March 30, 2005

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Access to reliable technology. Help from classroom aides. Out-of-classroom duties. Planning time with colleagues. Administrator accessibility. All those working conditions and more play a vital part in whether good teachers feel sufficiently satisfied to stay in their schools.
After scrambling to raise students’ skills in math and reading, state and school administrators are beginning to place renewed emphasis on science, with the approaching mandates of the No Child Left Behind Act squarely in mind.
Three years after a federal law required states to collect a host of education data, much of that information and more will now be available in one place—giving the public a newfound resource and giving educators headaches over how schools can be compared.
Educators and families on the Red Lake Indian Reservation in Minnesota were picking up the pieces last week after a deeply troubled 16-year-old student shot and killed seven other people and himself at a high school March 21.
A teachers’ strike in a small district in central Minnesota entered its seventh week last week, after talks between the Crosby-Ironton school board and the local teachers’ union broke down for a third time. The impasse triggered anger and frustration among teachers, administrators, community members, and students in the rural community.
The rubella virus, which causes a relatively mild respiratory disease in schoolchildren but can lead to serious birth defects in unborn children, is no longer a significant public-health threat in the United States, the federal Centers for Disease Control and Prevention announced last week.
Take Note
News in Brief: A National Roundup
Correction
California overstates the number of students graduating from high school and should use more accurate measures for tracking dropouts, a study released last week contends.
Teenagers who pledge to abstain from sex before marriage still engage in certain sexual behaviors, and as a result contract venereal diseases at rates similar to those of nonpledgers, a study by researchers at Columbia and Yale universities concludes.
People in the News
After a bust period of flat or declining revenues, U.S. textbook publishers are expecting a boom in the sales of K-12 instructional materials and assessment products over the next several years, according to a prominent Wall Street analyst.
Early Years
When California Teachers Association President Barbara Kerr met with Gov. Arnold Schwarzenegger last month, she had one pressing question: “What happened to the man we knew last year?”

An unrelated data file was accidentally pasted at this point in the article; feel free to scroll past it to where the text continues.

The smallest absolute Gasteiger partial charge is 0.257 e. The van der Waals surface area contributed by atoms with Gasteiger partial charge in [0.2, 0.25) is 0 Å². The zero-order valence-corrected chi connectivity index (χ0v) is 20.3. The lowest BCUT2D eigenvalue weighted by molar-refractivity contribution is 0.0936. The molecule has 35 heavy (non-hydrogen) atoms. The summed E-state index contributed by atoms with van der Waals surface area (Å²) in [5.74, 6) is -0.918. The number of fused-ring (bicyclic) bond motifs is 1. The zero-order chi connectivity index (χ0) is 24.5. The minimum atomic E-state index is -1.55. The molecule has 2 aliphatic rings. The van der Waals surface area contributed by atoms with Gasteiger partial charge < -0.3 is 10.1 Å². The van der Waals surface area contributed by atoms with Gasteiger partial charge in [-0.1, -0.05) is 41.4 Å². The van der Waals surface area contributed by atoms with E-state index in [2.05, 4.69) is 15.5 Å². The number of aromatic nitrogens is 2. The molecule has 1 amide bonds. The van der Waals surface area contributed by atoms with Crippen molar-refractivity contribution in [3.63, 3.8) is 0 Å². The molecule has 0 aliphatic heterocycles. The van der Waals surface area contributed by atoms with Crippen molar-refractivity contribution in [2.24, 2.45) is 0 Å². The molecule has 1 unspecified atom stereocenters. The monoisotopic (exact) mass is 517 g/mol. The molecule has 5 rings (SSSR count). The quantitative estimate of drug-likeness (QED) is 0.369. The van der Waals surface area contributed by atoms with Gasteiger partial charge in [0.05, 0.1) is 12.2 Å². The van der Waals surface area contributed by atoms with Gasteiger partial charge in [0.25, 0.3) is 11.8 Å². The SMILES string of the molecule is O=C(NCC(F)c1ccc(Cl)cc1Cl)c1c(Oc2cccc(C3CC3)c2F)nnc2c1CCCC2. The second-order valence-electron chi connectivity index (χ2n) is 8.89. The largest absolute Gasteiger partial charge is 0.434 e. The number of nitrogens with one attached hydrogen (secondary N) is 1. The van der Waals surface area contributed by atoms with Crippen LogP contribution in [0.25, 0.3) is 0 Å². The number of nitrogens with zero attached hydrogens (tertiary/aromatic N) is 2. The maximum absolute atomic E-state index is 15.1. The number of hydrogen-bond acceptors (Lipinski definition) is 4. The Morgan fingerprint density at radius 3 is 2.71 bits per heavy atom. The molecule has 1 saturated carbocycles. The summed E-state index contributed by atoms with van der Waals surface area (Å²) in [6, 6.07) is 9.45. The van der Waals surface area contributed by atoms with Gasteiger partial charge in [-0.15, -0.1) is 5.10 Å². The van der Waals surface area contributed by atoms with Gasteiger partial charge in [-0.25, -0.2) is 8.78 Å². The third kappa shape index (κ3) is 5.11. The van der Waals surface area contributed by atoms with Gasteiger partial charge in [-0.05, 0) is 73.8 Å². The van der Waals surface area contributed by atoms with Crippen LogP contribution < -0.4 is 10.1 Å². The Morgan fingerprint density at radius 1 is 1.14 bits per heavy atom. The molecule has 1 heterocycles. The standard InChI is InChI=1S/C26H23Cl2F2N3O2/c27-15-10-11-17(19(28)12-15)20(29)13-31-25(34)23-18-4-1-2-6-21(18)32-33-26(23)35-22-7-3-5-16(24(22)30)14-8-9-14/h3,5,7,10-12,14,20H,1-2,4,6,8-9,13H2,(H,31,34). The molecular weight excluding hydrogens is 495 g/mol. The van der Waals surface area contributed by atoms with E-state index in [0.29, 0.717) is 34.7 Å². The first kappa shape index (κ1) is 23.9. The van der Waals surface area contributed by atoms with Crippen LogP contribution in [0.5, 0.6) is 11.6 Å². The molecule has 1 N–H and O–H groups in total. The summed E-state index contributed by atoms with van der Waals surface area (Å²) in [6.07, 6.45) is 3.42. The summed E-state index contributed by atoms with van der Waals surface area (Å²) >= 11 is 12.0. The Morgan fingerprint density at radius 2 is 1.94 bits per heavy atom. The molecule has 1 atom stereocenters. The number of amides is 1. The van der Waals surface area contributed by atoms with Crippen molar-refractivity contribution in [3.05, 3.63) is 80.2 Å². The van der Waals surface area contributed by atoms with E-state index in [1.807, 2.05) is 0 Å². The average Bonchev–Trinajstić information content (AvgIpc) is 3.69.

Report Roundup

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Those who track the activities of “hate groups” say they have seen increased interest in such organizations among students in recent years, as well as an effort by those secretive communities to appeal to the precollegiate age group.
Students in the upper grades of Delaware’s charter schools are outperforming their peers in regular public schools, an evaluation has found.
The Georgia Association of Educators is not impressed with a state legislative proposal to provide liability insurance to teachers—a plan that some say would take away one of the most attractive benefits of union membership.
State Journal
News in Brief: A State Capitals Roundup
New Department of Education guidance on how colleges may comply with Title IX regarding athletic opportunities for women was met with criticism by women’s advocacy groups, but was welcomed by those who believe enforcement of the law has led to the elimination of some men’s teams.
John H. Hager could not have picked a busier time to join the Department of Education as head of the office of special education and rehabilitative services.
Federal File
Suggesting the difficulty President Bush may face in getting Congress to trim education spending in the coming fiscal year, the Senate this month narrowly backed a Democratic measure adding $5.4 billion in such aid to a budget blueprint.
Five white teachers who accused the Rochester, N.Y., school district and the local teachers’ union there of job-related racial discrimination extended their long legal losing streak last week when they struck out at the U.S. Supreme Court.
News in Brief: A Washington Roundup
Faced with a changing job market and New England's lowest college-attendance rate, Maine is taking new stock of its "second tier" students.
As society becomes more diverse, we had better pay attention to integrating school systems and communities, writes Joy G. Dryfoos.
Andrew J. Rotherham writes that putting nationally certified teachers into the classrooms that need them most will reverse the current inequitable status quo.
Anyone who believes diagramming sentences will make students better writers needs to look at history, writes Edgar H. Schuster, author and English teacher.
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